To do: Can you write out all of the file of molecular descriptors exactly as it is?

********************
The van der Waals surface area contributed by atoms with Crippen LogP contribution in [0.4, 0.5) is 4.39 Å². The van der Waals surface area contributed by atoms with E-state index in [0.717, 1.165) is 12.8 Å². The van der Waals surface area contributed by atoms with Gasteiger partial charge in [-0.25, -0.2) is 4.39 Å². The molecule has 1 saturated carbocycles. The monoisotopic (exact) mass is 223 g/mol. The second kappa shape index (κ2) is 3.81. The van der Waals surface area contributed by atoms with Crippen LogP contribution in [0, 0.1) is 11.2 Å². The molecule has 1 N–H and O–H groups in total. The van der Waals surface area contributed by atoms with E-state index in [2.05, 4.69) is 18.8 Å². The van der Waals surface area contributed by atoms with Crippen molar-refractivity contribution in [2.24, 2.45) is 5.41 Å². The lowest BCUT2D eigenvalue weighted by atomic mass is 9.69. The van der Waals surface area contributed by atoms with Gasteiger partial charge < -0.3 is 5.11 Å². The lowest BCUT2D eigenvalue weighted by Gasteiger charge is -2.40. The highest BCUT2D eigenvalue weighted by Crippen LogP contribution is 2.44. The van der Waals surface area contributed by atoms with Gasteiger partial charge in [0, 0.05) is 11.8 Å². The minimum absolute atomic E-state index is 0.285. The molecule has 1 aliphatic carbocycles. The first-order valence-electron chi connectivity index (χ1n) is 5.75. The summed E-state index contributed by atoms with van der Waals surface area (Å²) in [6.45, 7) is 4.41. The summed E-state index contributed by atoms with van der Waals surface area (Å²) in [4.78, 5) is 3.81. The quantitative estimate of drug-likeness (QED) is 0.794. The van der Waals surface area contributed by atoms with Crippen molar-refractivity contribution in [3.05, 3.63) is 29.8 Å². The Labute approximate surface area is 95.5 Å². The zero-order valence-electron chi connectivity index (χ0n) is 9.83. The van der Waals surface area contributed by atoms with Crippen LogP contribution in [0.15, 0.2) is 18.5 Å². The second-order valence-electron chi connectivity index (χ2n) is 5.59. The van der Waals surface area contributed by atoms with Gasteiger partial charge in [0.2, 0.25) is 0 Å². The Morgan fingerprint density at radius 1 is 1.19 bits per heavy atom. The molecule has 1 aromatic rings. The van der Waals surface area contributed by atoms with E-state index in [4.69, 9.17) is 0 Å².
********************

The van der Waals surface area contributed by atoms with Crippen LogP contribution in [0.4, 0.5) is 4.39 Å². The van der Waals surface area contributed by atoms with E-state index in [0.717, 1.165) is 12.8 Å². The van der Waals surface area contributed by atoms with Gasteiger partial charge in [-0.25, -0.2) is 4.39 Å². The molecule has 1 saturated carbocycles. The monoisotopic (exact) mass is 223 g/mol. The second kappa shape index (κ2) is 3.81. The van der Waals surface area contributed by atoms with Crippen LogP contribution in [0, 0.1) is 11.2 Å². The molecule has 1 N–H and O–H groups in total. The van der Waals surface area contributed by atoms with E-state index in [2.05, 4.69) is 18.8 Å². The van der Waals surface area contributed by atoms with Crippen molar-refractivity contribution in [2.24, 2.45) is 5.41 Å². The lowest BCUT2D eigenvalue weighted by atomic mass is 9.69. The van der Waals surface area contributed by atoms with Gasteiger partial charge < -0.3 is 5.11 Å². The lowest BCUT2D eigenvalue weighted by Gasteiger charge is -2.40. The highest BCUT2D eigenvalue weighted by Crippen LogP contribution is 2.44. The van der Waals surface area contributed by atoms with Gasteiger partial charge in [0, 0.05) is 11.8 Å². The minimum absolute atomic E-state index is 0.285. The molecule has 1 aliphatic carbocycles. The first-order valence-electron chi connectivity index (χ1n) is 5.75. The summed E-state index contributed by atoms with van der Waals surface area (Å²) in [6.45, 7) is 4.41. The summed E-state index contributed by atoms with van der Waals surface area (Å²) in [4.78, 5) is 3.81. The quantitative estimate of drug-likeness (QED) is 0.794. The van der Waals surface area contributed by atoms with Crippen molar-refractivity contribution in [3.05, 3.63) is 29.8 Å². The Labute approximate surface area is 95.5 Å². The zero-order valence-electron chi connectivity index (χ0n) is 9.83. The van der Waals surface area contributed by atoms with Crippen LogP contribution in [0.15, 0.2) is 18.5 Å². The second-order valence-electron chi connectivity index (χ2n) is 5.59. The van der Waals surface area contributed by atoms with Gasteiger partial charge in [0.2, 0.25) is 0 Å². The Morgan fingerprint density at radius 1 is 1.19 bits per heavy atom. The molecule has 1 aromatic rings. The van der Waals surface area contributed by atoms with E-state index in [4.69, 9.17) is 0 Å².